Ann Beattie was born in Washington, D.C., on September 8, 1947, the only child of Charlotte Crosby Beattie and James A. Beattie. She attended the Lafayette Elementary School and graduated from high school in Washington, D.C., in 1965. Her father was a grants management specialist for the Department of Health, Education, and Welfare. If Beattie did not find her early schooling very stimulating, she seems to have been preparing in some fashion for writing even during her childhood. In an interview with Patrick H. Samway, Beattie explained:
I was an only child. . . . It is often true of only children that they become watchers because they belong to small families and are tightly bonded to those units. . . . I am continually squirreling away situations that I don’t consciously realize are registering.
It was in college that she began to take literature seriously. She took a course with Frank Turaj, who, she says, “taught me how to read.” She received a B.A. degree from the American University in 1969 and matriculated as a graduate student in English at the University of Connecticut. It was there that she started submitting stories for publication; she received her master’s degree in 1970. “A Rose for Judy Garland’s Casket” was her first story published, and in the same year, 1972, she withdrew from the doctoral program. Beattie later explained that she was miserable and that she simply decided to write instead of “reading...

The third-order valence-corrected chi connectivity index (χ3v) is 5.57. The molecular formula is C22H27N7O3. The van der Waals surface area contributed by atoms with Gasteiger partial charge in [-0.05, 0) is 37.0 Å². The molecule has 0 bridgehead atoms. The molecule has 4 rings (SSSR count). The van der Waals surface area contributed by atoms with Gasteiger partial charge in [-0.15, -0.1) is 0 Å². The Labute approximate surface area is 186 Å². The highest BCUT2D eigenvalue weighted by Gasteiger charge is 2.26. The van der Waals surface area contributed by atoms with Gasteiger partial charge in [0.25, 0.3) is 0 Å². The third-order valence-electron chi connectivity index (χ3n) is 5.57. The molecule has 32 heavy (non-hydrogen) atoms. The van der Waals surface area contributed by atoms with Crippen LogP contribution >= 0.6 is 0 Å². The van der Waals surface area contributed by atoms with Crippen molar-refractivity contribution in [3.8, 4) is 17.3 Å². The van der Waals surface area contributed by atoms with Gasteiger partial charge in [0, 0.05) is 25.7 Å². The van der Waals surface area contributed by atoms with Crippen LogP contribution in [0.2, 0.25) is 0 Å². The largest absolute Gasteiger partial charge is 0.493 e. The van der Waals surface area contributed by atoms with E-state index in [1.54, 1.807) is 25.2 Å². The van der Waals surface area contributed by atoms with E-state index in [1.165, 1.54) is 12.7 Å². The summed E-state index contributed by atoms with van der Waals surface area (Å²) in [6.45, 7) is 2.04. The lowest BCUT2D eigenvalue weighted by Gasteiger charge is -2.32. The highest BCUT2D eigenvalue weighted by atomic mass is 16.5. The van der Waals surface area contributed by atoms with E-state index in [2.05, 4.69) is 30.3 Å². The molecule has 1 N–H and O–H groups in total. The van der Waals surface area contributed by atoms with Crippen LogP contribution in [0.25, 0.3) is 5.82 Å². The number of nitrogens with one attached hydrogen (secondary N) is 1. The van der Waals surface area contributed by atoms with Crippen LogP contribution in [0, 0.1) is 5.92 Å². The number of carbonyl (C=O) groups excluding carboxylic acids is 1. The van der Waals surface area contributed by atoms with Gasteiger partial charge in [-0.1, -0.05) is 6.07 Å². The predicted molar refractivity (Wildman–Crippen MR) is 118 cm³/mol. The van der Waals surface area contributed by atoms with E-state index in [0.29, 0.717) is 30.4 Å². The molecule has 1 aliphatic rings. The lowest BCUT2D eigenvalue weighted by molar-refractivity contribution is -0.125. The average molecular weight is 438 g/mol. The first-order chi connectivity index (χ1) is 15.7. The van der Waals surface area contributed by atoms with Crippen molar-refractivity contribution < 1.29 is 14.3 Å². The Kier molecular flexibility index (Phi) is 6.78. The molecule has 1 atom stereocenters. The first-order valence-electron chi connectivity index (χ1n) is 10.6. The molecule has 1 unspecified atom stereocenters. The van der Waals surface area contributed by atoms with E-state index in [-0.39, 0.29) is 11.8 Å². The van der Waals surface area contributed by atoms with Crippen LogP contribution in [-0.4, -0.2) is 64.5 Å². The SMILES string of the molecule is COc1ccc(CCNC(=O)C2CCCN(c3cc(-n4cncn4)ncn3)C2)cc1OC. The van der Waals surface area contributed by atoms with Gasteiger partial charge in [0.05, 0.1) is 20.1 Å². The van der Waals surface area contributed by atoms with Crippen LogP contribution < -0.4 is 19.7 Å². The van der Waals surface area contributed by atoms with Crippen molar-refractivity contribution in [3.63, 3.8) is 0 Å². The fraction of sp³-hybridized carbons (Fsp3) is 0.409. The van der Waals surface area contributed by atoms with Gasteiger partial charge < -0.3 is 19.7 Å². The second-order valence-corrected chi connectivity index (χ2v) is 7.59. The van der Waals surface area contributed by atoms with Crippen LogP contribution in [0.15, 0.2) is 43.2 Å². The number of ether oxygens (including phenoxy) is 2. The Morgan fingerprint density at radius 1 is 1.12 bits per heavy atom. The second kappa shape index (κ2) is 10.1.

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Beattie’s stories and novels demonstrate that she is, as she has said she hoped to be seen as, “astute about human behavior.” Her stories about people struggling to make their peace with the world and find contentedness have struck a strong chord with a generation of readers who came of age in the 1960’s and 1970’s. In her novel Picturing Will, she moved beyond her indirect portrayals of alienation to a depiction of a nurturing parent, a universal father.
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Born on September 8, 1947, Ann Beattie grew up with television, rock music, and all the other accouterments of the baby boomers. The child of a retired Health, Education, and Welfare Department administrator, Beattie took a B.A. in English at American University in 1969 and completed her M.A. at the University of Connecticut in 1970. She began, but did not complete, work on her Ph.D. In 1972 she was married to, and was later divorced from, David Gates, a writer for Newsweek and a singer. Together they had one son. Before her appointment at Harvard, Beattie taught at the University of Virginia in Charlottesville. After living in the Connecticut suburbs and in New York City, she returned to Charlottesville and the university...
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The daughter of an administrator in the U.S. Department of Health, Education, and Welfare, James A. Beattie, and Charlotte Beattie (née Crosby), Ann Beattie was born in Washington, D.C., in 1947 and grew up in the city’s suburbs. As a child, she was encouraged to paint, read, and write. An avid scholar, she enrolled at American University in Washington, D.C., in 1966 and received her B.A. only three years later, in 1969. During this short tenure, she edited the university literary journal and was chosen by Mademoiselle magazine to be a guest editor in 1968. After her graduation, Beattie entered the M.A. program at the University of Connecticut as a graduate assistant to study eighteenth century literature. She received...
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